Due to recent events, new laws requiring stricter food labeling are now being taken into consideration, with good reason.
What meat is in my lasagna and what kind of milk is this cheese made from?
If French consumers previously asked these questions very rarely, then after the big scandal in 2013 this kind of question has become standard.
Let’s briefly turn back the clock: three years ago the British sanitary authorities found horsemeat in lasagna produced by the French company Findus. It was not merely a few traces of horsemeat, but it was 60 or even 100% in each dish. At the same time “100 % beef” was written on the packaging.
An investigation took a lot of time and has led a very careful examining of every detail of the case. During this investigation many interesting things were revealed. For example, the horsemeat appeared to be originally from Romania, and moreover, it was found in products of other French companies and not only Findus.
In the following days horsemeat was found everywhere: in tortellini in Austria, in cannelloni in Sweden, in pizzas in Denmark, in burgers in Ireland, in spaghetti Bolognese, in ravioli, etc. And more importantly this meat was found in the products of the largest brands, such as Nestle and Lidl, in hospital menus and in school cafeterias …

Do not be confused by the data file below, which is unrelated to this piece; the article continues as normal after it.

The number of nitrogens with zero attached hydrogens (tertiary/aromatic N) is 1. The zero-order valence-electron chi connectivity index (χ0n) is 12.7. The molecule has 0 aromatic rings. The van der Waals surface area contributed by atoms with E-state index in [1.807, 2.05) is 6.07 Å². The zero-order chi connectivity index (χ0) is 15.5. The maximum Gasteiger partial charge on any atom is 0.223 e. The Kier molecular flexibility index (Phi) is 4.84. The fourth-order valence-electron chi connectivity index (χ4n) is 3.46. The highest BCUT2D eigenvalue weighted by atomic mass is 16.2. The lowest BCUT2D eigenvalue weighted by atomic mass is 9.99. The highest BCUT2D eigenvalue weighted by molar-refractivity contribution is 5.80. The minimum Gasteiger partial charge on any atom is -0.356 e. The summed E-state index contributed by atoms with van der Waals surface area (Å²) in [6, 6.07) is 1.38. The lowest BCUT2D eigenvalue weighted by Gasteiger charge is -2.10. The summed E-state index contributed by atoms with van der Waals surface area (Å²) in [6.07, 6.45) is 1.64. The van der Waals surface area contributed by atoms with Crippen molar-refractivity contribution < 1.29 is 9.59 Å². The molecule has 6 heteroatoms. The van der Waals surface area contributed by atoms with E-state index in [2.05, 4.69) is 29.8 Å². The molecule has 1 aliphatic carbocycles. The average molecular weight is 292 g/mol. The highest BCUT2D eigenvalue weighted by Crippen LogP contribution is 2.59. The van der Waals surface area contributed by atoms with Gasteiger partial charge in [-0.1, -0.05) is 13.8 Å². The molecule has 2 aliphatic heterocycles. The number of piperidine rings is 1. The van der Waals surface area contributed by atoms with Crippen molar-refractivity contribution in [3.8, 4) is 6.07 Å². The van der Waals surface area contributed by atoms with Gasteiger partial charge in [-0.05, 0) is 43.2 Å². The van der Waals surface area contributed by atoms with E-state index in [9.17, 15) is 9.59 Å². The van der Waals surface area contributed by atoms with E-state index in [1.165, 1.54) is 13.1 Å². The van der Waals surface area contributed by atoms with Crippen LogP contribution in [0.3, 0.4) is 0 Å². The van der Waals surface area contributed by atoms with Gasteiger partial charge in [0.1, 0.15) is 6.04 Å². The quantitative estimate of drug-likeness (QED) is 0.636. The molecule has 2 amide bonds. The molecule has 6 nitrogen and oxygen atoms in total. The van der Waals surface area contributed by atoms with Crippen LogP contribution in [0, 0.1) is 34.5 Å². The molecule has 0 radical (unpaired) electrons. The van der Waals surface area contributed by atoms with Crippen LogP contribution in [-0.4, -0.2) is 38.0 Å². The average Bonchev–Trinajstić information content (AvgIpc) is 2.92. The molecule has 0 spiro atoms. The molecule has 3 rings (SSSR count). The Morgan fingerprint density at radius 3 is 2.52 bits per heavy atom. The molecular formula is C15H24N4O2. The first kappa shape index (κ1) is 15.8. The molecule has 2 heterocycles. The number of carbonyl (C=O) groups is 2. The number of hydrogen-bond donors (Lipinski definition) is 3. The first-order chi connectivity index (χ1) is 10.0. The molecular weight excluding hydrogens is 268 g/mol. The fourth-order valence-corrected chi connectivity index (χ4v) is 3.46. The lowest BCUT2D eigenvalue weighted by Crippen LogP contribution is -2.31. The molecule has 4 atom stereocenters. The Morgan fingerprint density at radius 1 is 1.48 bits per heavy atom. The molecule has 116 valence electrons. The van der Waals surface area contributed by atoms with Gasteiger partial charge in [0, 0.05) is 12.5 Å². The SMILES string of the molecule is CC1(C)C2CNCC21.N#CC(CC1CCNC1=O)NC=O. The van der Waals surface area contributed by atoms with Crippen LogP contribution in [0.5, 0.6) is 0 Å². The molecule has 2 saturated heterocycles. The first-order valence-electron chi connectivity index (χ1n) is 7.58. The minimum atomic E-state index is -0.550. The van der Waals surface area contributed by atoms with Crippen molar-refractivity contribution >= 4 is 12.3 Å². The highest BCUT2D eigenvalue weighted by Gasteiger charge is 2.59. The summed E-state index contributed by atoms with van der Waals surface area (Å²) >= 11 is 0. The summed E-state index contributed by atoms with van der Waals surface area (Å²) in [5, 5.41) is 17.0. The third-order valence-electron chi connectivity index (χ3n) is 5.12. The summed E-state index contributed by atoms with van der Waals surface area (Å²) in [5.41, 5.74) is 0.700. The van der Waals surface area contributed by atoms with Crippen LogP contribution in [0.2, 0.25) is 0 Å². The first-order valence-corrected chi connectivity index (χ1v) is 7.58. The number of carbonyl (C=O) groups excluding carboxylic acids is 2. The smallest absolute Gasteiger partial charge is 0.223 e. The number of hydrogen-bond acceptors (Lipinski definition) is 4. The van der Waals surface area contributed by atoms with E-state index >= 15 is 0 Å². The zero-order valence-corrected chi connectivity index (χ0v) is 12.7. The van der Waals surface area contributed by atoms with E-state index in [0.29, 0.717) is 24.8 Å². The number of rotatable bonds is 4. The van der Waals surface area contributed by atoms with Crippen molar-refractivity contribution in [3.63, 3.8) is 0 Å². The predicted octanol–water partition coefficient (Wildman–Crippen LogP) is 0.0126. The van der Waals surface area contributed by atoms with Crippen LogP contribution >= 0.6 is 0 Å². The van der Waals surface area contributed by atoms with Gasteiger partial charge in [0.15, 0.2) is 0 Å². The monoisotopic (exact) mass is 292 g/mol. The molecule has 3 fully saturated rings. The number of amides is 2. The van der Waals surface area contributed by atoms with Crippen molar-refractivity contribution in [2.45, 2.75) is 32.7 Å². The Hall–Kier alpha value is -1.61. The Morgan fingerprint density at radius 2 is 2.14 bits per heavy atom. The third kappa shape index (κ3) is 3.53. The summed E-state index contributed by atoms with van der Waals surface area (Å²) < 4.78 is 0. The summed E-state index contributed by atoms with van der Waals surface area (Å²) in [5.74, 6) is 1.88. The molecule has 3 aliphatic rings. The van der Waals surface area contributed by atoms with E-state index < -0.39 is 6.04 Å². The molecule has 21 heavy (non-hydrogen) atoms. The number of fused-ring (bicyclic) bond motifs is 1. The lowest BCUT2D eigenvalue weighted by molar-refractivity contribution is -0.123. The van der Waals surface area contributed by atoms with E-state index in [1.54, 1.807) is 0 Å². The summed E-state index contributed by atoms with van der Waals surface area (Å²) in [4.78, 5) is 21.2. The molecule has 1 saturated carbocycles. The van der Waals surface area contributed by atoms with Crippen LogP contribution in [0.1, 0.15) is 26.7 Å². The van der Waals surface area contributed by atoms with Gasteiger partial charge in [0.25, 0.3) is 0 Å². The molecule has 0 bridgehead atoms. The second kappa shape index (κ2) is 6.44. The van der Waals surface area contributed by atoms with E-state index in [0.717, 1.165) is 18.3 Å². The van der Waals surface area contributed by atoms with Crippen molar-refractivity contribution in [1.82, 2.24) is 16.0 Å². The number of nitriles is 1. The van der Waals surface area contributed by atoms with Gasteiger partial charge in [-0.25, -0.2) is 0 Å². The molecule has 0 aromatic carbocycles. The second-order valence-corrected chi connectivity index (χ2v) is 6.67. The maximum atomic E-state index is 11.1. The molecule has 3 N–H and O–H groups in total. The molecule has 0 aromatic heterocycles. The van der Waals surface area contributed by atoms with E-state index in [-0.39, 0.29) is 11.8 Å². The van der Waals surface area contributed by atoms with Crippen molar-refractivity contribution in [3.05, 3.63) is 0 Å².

The guilty party was found eventually: it was the Basque company Spanghero which had been selling horsemeat disguised as beef all across Europe.
How was this possible? According to European legislation only products such as meat, milk, oil (only primary products) must be stamped with the label: “it is made in this country”. And for processed foods such labels are optional. The European Union has decided to enhance these measures.
As this whole story with horsemeat began in France so did it become the first country where the new measures are going to be introduced? In March 2016 the Minister of Agriculture of France Stéphane Le Foll received the “green light” from the European Union to test a new type of food labeling within two years. From January 2017 the French consumers will be able to answer the question what their pizza and lasagna is made of.
This law will make it obligatory to specify the country of the producer on the processed products as well. French farmers welcome this new law. They believe that this innovation will support national agricultural industry and encourages consumers to buy the products 100% made in France.
Mister Le Foll explained that the following rules will now apply: products with lower than 8% meat content and lower than 50% milk content will still not be obliged to be labeled with the country that produced them. But once this threshold is exceeded, the vendor is obliged to specify the country of production, cultivation and butchering of an animal for meat, and the country of collection, packaging, and processing for milk.
To ensure that consumers can have faith in the products they buy going forward, these new food labeling laws will ensure that the origin of their food will no longer be called into question.